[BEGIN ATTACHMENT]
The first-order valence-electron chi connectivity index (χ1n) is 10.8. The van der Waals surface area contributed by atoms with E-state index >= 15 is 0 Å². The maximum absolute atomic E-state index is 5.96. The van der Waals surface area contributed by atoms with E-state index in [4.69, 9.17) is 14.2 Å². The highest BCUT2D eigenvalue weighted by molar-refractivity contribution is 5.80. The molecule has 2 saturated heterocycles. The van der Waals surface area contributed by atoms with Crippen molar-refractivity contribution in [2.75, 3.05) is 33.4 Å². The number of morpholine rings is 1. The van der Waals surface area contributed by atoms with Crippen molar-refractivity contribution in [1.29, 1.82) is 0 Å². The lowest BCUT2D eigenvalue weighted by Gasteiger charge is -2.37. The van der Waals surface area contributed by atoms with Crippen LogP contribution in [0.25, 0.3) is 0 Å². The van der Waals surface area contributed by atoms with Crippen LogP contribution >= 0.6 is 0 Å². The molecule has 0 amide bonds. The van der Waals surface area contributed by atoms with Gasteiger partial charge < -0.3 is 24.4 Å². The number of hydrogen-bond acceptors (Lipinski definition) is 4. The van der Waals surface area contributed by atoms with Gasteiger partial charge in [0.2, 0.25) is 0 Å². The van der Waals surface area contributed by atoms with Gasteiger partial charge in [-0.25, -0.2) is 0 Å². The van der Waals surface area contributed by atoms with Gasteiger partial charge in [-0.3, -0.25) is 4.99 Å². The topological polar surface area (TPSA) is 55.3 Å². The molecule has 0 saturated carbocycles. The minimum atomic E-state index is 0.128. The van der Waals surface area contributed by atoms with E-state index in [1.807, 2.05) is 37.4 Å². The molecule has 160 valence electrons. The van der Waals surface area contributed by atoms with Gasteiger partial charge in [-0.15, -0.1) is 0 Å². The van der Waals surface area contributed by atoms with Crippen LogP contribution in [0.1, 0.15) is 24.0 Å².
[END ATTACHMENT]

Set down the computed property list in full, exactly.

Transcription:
The first-order valence-electron chi connectivity index (χ1n) is 10.8. The van der Waals surface area contributed by atoms with E-state index >= 15 is 0 Å². The maximum absolute atomic E-state index is 5.96. The van der Waals surface area contributed by atoms with E-state index in [4.69, 9.17) is 14.2 Å². The highest BCUT2D eigenvalue weighted by molar-refractivity contribution is 5.80. The molecule has 2 saturated heterocycles. The van der Waals surface area contributed by atoms with Crippen molar-refractivity contribution in [2.75, 3.05) is 33.4 Å². The number of morpholine rings is 1. The van der Waals surface area contributed by atoms with Crippen molar-refractivity contribution in [1.29, 1.82) is 0 Å². The lowest BCUT2D eigenvalue weighted by Gasteiger charge is -2.37. The van der Waals surface area contributed by atoms with Crippen LogP contribution in [0.25, 0.3) is 0 Å². The van der Waals surface area contributed by atoms with Crippen LogP contribution >= 0.6 is 0 Å². The molecule has 0 amide bonds. The van der Waals surface area contributed by atoms with Gasteiger partial charge < -0.3 is 24.4 Å². The number of hydrogen-bond acceptors (Lipinski definition) is 4. The van der Waals surface area contributed by atoms with Gasteiger partial charge in [0.2, 0.25) is 0 Å². The van der Waals surface area contributed by atoms with Gasteiger partial charge in [-0.25, -0.2) is 0 Å². The van der Waals surface area contributed by atoms with Gasteiger partial charge in [-0.3, -0.25) is 4.99 Å². The topological polar surface area (TPSA) is 55.3 Å². The molecule has 0 saturated carbocycles. The minimum atomic E-state index is 0.128. The van der Waals surface area contributed by atoms with E-state index in [1.807, 2.05) is 37.4 Å². The molecule has 160 valence electrons. The van der Waals surface area contributed by atoms with Gasteiger partial charge in [-0.15, -0.1) is 0 Å². The van der Waals surface area contributed by atoms with Crippen LogP contribution in [0.1, 0.15) is 24.0 Å².